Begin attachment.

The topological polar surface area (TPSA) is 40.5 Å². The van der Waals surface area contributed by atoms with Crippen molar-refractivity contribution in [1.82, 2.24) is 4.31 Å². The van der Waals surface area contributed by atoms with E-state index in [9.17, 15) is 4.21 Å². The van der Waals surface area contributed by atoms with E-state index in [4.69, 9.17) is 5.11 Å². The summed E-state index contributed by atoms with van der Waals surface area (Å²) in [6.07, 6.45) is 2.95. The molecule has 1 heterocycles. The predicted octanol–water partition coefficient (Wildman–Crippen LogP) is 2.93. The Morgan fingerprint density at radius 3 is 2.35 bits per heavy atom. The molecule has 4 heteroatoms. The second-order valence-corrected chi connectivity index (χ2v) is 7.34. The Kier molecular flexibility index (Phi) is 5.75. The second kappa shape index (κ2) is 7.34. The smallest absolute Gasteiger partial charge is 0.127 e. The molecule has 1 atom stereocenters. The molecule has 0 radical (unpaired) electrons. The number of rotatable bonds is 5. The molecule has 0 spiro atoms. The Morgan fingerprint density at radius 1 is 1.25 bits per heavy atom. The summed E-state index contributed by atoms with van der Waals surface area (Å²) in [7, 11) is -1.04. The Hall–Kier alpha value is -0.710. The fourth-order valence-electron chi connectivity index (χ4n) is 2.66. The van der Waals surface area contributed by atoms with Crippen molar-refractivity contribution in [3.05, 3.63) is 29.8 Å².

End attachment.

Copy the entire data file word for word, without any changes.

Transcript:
The topological polar surface area (TPSA) is 40.5 Å². The van der Waals surface area contributed by atoms with Crippen molar-refractivity contribution in [1.82, 2.24) is 4.31 Å². The van der Waals surface area contributed by atoms with E-state index in [9.17, 15) is 4.21 Å². The van der Waals surface area contributed by atoms with E-state index in [4.69, 9.17) is 5.11 Å². The summed E-state index contributed by atoms with van der Waals surface area (Å²) in [6.07, 6.45) is 2.95. The molecule has 1 heterocycles. The predicted octanol–water partition coefficient (Wildman–Crippen LogP) is 2.93. The Morgan fingerprint density at radius 3 is 2.35 bits per heavy atom. The molecule has 4 heteroatoms. The second-order valence-corrected chi connectivity index (χ2v) is 7.34. The Kier molecular flexibility index (Phi) is 5.75. The second kappa shape index (κ2) is 7.34. The smallest absolute Gasteiger partial charge is 0.127 e. The molecule has 1 atom stereocenters. The molecule has 0 radical (unpaired) electrons. The number of rotatable bonds is 5. The molecule has 0 spiro atoms. The Morgan fingerprint density at radius 1 is 1.25 bits per heavy atom. The summed E-state index contributed by atoms with van der Waals surface area (Å²) in [7, 11) is -1.04. The Hall–Kier alpha value is -0.710. The fourth-order valence-electron chi connectivity index (χ4n) is 2.66. The van der Waals surface area contributed by atoms with Crippen molar-refractivity contribution in [3.05, 3.63) is 29.8 Å².